Today, we challenge this proposed legislation not on the basis of its protection of victims of hate crimes, but on the basis that it does not assure our freedom of speech or freedom to exercise religion. Although it may appear that this legislation does not implicate free speech issues, we are well aware that law may be interpreted otherwise by the courts. The Senate, unlike the House, has yet to adopt the Davis amendment. This amendment is purported to protect churches, yet we maintain that it is only deceptive, window dressing. The transcripts regarding Representative Gohmert's concerns about the House bill further highlight that our concerns are valid.”
We included in the Clyburn letter a synopsis of an important exchange taken from the Congressional record. I have written an abbreviated version for you below.
The Religious Freedom Problem with HR 1592
In the congressional subcommittee, Republican Congressman Louis Gohmert of Texas moved to remove "sexual orientation" and "gender identity" from the bill. It failed on a recorded vote of 19 to 13. Next, Congressman Mike Pence from Indiana offered an important amendment on Freedom of Religion.
A number of Republicans spoke in support of it. But the Democrats, Jerrold Nadler, Tammy Baldwin and Chairman John Conyers kept evading the issue.
Finally Congressman Gohmert asked, "If a minister was giving a sermon, a Bible Study or any kind of written or spoken message saying that homosexuality was a serious sin and a person in the congregation went out and committed a crime against a homosexual would the minister be charged with the crime of incitement?"
Gohmert was attempting to clarify and emphasize that the legislation would have an effect on the constitutional right to religious freedom and thus the Pence amendment was needed to protect religious speech. The Democrats continued to explain why they could not accept the amendment.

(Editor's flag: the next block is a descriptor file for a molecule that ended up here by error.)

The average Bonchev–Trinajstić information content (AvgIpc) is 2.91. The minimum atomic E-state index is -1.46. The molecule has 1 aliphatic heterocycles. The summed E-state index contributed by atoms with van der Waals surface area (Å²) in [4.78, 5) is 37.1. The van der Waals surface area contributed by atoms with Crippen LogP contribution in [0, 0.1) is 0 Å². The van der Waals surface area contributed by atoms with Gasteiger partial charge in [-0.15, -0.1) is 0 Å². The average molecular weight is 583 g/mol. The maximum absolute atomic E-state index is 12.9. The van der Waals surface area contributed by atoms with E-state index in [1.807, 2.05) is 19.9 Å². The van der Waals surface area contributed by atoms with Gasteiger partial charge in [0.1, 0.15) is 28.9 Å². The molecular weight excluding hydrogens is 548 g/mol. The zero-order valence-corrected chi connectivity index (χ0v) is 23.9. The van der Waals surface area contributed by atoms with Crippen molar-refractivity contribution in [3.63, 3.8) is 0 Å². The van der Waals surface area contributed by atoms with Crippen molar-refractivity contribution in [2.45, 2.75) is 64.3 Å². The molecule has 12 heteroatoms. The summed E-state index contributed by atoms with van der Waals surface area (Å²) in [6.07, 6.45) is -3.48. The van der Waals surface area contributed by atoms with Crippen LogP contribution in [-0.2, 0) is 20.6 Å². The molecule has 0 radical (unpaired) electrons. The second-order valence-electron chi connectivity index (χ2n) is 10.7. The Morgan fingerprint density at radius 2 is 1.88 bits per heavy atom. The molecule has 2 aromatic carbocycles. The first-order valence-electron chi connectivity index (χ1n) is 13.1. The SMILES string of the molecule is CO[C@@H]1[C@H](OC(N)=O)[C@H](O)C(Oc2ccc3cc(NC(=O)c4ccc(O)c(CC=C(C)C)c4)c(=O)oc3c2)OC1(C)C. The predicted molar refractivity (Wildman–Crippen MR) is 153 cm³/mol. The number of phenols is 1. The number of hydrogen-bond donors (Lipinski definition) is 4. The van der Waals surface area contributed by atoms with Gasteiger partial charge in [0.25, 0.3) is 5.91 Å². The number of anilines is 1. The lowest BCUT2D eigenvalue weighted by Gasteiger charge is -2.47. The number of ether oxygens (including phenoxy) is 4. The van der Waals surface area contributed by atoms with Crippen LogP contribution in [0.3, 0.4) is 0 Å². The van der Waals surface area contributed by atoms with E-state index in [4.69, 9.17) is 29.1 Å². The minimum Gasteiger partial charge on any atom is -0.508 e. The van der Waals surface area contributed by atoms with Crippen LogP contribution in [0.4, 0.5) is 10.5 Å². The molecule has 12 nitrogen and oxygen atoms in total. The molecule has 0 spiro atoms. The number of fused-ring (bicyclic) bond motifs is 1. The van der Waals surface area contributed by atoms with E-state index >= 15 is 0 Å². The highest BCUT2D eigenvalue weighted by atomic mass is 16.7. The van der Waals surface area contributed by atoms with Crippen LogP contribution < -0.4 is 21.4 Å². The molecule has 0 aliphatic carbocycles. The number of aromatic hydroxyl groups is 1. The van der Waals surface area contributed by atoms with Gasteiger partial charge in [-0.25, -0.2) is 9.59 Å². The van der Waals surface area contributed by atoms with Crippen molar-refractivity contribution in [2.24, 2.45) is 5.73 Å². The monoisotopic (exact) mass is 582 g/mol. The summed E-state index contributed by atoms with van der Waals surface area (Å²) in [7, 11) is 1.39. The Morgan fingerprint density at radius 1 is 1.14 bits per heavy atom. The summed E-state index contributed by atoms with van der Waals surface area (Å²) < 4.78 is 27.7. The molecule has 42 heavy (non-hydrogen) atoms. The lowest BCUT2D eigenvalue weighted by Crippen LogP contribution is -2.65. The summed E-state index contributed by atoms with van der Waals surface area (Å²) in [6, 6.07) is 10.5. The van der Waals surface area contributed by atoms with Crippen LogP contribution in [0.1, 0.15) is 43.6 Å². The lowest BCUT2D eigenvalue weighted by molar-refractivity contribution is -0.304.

Lundgren continuously shot down their answers. He said, "What is your answer? Would there be incitement charges again the pastor?"
And finally Democrat Congressman Artur Davis of Alabama spoke up and said, ‘Yes.’ ”
What was amazing about this exchange is that Davis finally admitted that pastors could be convicted of incitement under the current version of the law. It is important to remember that in the future changes and redefinitions to this law could be imposed which could infringe upon our rights in dramatic ways.
At the end of my letter to Clyburn, I challenged him to a debate on the network of his choice within the next ten days. I would love to debate him on television, radio, or both. It will be interesting to see if he deems this topic worthy of debate.
Bishop Harry Jackson is chairman of the High Impact Leadership Coalition and senior pastor of Hope Christian Church in Beltsville, MD, and co-authored, Personal Faith, Public Policy [FrontLine; March 2008] with Tony Perkins, president of the Family Research Council.